The Tip-Top Polka (The Bacup or Britannia Coconut Dance)

  1. Simon DS
    Simon DS
    Here an optimistic, carefree little tune!
    I hope very much that you guys enjoy this one!!
    (More banjo content)

    -oh no!!!
    Isn’t this the tune from the crazy 1920’s? With men too drunk to walk, let alone dance and women wearing bras made from coconuts?!

    Yep, I thought it sounded familiar!
    The Rochdale Coconut Dance…

    This is why I should do my research before posting!
  2. Ginny Aitchison
    Ginny Aitchison
    Is it familiar because of the coconut under garments? It IS a cool, bouncy little tune and once again the banjo lets the melody come through.
  3. Simon DS
    Simon DS
    Thanks Ginny though as you probably noticed, I messed up the recording at the end just before uploading to YT so I had to replace it with the new version, lost your nice comment, sorry, very chaotic at the moment…
  4. JL277z
    Fun tune!

    You play it very nicely, Simon, and with great danceable rhythm built right into your playing.
  5. Simon DS
    Simon DS
    Thanks Jess, yes I’ve stopped using a click track for some recordings which makes the whole recording process more relaxing/bouncy.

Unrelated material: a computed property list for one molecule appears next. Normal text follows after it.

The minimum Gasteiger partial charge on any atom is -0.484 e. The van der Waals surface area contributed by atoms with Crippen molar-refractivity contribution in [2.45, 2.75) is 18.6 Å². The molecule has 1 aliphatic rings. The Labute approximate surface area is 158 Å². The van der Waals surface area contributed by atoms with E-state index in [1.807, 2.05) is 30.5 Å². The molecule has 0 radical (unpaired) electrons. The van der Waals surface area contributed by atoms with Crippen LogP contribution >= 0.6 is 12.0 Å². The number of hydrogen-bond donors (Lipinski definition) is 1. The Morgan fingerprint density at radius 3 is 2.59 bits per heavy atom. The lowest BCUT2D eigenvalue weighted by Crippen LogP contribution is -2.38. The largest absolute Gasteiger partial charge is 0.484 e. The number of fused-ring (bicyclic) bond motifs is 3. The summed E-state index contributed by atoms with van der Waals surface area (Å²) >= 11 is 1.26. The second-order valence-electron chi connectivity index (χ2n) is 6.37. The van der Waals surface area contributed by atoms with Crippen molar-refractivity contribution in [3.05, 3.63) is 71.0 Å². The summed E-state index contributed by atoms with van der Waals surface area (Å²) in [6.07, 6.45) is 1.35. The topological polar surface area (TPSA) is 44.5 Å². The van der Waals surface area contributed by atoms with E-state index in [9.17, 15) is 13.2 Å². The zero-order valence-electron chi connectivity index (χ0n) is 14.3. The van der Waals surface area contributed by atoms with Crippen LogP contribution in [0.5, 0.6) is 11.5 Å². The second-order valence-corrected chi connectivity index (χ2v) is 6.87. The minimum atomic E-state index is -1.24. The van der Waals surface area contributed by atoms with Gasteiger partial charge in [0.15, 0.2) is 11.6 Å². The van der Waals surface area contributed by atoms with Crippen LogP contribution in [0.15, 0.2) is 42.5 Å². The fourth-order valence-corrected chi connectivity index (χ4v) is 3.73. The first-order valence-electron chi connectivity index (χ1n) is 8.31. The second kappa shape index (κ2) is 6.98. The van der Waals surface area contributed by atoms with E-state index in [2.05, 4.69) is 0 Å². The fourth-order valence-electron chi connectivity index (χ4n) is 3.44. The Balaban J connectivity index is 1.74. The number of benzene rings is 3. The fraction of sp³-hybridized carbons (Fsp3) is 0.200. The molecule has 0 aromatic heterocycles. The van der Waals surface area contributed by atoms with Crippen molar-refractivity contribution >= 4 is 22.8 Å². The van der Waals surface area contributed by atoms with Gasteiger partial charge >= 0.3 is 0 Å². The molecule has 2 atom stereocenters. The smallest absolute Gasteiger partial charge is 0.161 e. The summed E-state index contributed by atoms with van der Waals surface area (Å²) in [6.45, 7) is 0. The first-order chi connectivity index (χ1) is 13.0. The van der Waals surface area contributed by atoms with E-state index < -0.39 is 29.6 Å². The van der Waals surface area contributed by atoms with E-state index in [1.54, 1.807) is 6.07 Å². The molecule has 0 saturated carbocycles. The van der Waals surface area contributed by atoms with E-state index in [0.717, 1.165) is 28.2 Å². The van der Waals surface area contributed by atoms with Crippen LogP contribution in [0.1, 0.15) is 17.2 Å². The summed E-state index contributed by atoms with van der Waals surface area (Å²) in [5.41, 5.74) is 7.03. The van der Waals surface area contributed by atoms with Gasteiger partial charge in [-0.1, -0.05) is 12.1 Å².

-if I make a mistake in the rhythm (measure too long or short, mainly due to a complicated right hand flow) then I just keep going!
  6. Michael Pastucha
    Michael Pastucha
    Nice infectious little tune!
  7. Don Grieser
    Don Grieser
    A toe-tapper for sure. Nicely done even if you did sneak the banjo in there.
  8. Simon DS
    Simon DS
    Thanks Michael and Don, I’ve been humming this tune all night, in my sleep even.
    Now I want to inoculate myself with some cool improv or harmony…
    I’m wondering if it would help to spend more time listening to and playing along with these recordings to get some sort of melodic distance?
  9. John Kelly
    John Kelly
    Nice one, Simon. I read the article you put the link to and I now understand the short and repetitive nature of the tune, played endlessly as the dancers processed along the road, and it would very quickly get locked into their heads. It certainly has in my case and I am not even dancing.

    Re improvising, I work along with the chord patterns, building phrases that work with the particular chord, Michael P has an interesting comment on his Sweet Georgia Brown thread where he talks of building and learning his soloing passages, so a great deal of work goes into what appears to us as a lovely, fluid piece of improvising.
  10. bbcee
    Forget sneaking the banjo in - did you do the basketball live, or as an overdub? You're turning into a serious one-man band, Simon!

    Great tempo on this one, and it's probably going to replace the Styx song in my head that's been torturing me for days, so I'm very happy! Thanks for posting.
  11. Christian DP
    Christian DP
    Tiptop, Simon!
  12. JL277z
    Simon wrote: "Rochdale Coconut Dance"